Milton & Steinbeck

From John Milton’s Paradise Lost:

“If thou beest he — but Oh how fallen! how changed

From him! — who, in the happy realms of light,

Clothed with transcendent brightness, didst outshine

Myriads, though bright — if he whom mutual league,

United thoughts and counsels, equal hope

And hazard in the glorious enterprise,

Joined with me once, now misery hath joined

In equal ruin; into what pit thou seest

From what highth fallen: so much the stronger proved

He with his thunder: and till then who knew

The force of those dire arms? Yet not for those,

Nor what the potent Victor in his rage

Can else inflict, do I repent, or change,

Though changed in outward lustre, that fixed mind,

And high disdain from sense of injured merit,

That with the Mightiest raised me to contend,

And to the fierce contention brought along

Innumerable force of Spirits armed,

That durst dislike his reign, and, me preferring,

His utmost power with adverse power opposed

In dubious battle on the plains of Heaven,

And shook his throne. What though the field be lost?

All is not lost—the unconquerable will,

And study of revenge, immortal hate,

And courage never to submit or yield:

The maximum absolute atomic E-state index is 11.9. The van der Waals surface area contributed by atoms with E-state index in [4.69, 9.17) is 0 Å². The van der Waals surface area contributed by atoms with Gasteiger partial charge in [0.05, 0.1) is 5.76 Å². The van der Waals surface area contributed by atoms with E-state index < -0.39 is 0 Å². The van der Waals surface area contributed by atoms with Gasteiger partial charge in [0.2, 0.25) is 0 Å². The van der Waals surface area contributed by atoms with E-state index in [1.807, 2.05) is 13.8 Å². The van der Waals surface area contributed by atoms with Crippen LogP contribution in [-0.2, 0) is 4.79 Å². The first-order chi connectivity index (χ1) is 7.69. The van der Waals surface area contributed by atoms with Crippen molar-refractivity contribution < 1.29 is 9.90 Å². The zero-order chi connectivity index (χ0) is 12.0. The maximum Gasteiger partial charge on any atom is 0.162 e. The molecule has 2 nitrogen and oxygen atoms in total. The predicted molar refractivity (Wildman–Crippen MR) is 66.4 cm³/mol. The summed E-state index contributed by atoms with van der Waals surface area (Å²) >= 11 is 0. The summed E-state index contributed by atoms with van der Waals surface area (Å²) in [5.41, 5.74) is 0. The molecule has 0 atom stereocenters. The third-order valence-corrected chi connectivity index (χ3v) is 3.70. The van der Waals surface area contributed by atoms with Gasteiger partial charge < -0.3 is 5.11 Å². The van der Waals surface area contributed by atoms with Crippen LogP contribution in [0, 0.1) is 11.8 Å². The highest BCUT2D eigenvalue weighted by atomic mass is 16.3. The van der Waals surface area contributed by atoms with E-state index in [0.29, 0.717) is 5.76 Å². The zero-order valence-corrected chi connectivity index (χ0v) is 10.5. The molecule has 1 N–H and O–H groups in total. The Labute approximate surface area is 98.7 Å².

And what is else not to be overcome.

That glory never shall his wrath or might

Extort from me. To bow and sue for grace

With suppliant knee, and deify his power

Who, from the terror of this arm, so late

Doubted his empire — that were low indeed;

That were an ignominy and shame beneath

This downfall; since, by fate, the strength of Gods,

And this empyreal substance, cannot fail;

Since, through experience of this great event,

In arms not worse, in foresight much advanced,

We may with more successful hope resolve

To wage by force or guile eternal war,

Irreconcilable to our grand Foe,

Who now triumphs’, and in the excess of joy

Sole reigning holds the tyranny of Heaven.”

  Emphasized section is the opening to John Steinbeck’s In Dubious Battle, which I’ve been enjoying immensely lately.

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